News Local/State

Officials Call For A Public Hearing As Coal Ash Continues To Pollute The Middle Fork

The Middle Fork River near the coal ash ponds at the Vermilion Power Station near Oakwood, Illinois

Darrell Hoemann/Midwest Center for Investigative Reporting

The Vermilion County Board has passed a resolution calling for a public hearing on a proposal by Dynegy Energy Midwest to wall off the banks of the Middle Fork River under its coal ash ponds at the retired Vermilion Power Station near Oakwood. 

Dynegy is asking the U.S. Army Corps Engineers to approve construction of a 1900 foot wall of rock in the river to stop erosion that’s cutting into the dams holding back the ponds. Coal ash is leaching into the Middle Fork, and a breach could cause a spill of up to 3.3 million cubic yards toxic coal ash into the river.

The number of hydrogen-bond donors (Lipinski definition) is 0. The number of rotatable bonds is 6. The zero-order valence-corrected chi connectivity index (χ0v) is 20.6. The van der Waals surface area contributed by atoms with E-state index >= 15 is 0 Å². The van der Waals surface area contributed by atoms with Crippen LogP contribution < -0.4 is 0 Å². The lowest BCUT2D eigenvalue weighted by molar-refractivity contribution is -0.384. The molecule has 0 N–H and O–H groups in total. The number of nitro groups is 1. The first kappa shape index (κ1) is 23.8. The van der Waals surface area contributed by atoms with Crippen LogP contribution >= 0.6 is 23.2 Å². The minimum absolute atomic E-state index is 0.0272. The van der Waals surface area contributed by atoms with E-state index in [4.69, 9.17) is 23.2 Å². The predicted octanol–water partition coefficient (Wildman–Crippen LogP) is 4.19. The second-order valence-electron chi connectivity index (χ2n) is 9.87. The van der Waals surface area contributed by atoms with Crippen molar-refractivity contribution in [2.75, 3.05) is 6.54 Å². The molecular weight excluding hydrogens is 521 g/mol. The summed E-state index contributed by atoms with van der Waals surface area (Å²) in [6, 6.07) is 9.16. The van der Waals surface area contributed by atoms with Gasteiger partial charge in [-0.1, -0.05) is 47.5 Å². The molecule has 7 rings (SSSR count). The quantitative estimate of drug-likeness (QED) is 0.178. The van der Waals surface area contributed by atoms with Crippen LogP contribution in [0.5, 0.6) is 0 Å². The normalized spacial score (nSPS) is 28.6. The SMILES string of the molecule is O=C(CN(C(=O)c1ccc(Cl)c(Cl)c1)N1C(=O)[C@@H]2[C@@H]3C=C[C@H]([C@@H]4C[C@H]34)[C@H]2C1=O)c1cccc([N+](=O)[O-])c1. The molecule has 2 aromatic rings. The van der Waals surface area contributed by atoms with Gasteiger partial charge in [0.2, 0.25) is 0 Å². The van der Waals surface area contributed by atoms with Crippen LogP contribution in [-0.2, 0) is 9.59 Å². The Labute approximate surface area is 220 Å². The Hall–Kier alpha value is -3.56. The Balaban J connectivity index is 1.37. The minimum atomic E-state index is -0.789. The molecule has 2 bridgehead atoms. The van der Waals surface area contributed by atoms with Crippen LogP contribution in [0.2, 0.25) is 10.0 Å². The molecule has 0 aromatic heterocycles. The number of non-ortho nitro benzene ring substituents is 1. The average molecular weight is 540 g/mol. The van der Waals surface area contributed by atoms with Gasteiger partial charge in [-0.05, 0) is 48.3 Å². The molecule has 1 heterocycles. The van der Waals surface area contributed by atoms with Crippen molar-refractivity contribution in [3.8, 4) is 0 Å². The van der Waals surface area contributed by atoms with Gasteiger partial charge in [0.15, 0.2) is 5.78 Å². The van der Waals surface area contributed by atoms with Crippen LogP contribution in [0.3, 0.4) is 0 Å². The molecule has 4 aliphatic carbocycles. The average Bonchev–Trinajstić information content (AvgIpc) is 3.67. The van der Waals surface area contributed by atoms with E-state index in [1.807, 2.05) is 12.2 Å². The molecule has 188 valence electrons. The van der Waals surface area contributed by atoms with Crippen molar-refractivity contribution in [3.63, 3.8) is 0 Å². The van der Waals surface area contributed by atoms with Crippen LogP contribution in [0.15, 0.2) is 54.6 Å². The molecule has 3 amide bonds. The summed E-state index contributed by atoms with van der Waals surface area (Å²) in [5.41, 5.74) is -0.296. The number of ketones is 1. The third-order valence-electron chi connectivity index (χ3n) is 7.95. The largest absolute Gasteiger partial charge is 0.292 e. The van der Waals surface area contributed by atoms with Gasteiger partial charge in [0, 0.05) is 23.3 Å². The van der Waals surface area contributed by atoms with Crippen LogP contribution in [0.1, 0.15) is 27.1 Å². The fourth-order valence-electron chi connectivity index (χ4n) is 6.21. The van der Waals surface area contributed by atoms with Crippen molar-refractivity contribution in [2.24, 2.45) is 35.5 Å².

Kevin Green, chair of the Vermilion County Board, says walling off the river won’t solve the problem.

"The proposal to put the rock along the river is just a stopgap measure, if that, because eventually the river will erode it away," he said. "I think they feel if we get that stretch in, things will look okay enough that we can just leave things there but really that's just not a sound idea. The river will take all that away eventually as it did the original berms that were erected in the 1980s.” 

The Vermilion County Board joins a growing list of area government, business, and environmental groups asking for a public hearing on Dynegy’s proposal. Others include the Vermilion County Conservation District, the Vermilion County Soil and Water Conservation District, the Vermilion County Audubon Society, and the business group Vermilion Advantage. The Champaign County Board will soon be considering a similar resolution.

Dynegy and its parent company Vistra Energy declined to comment for this story.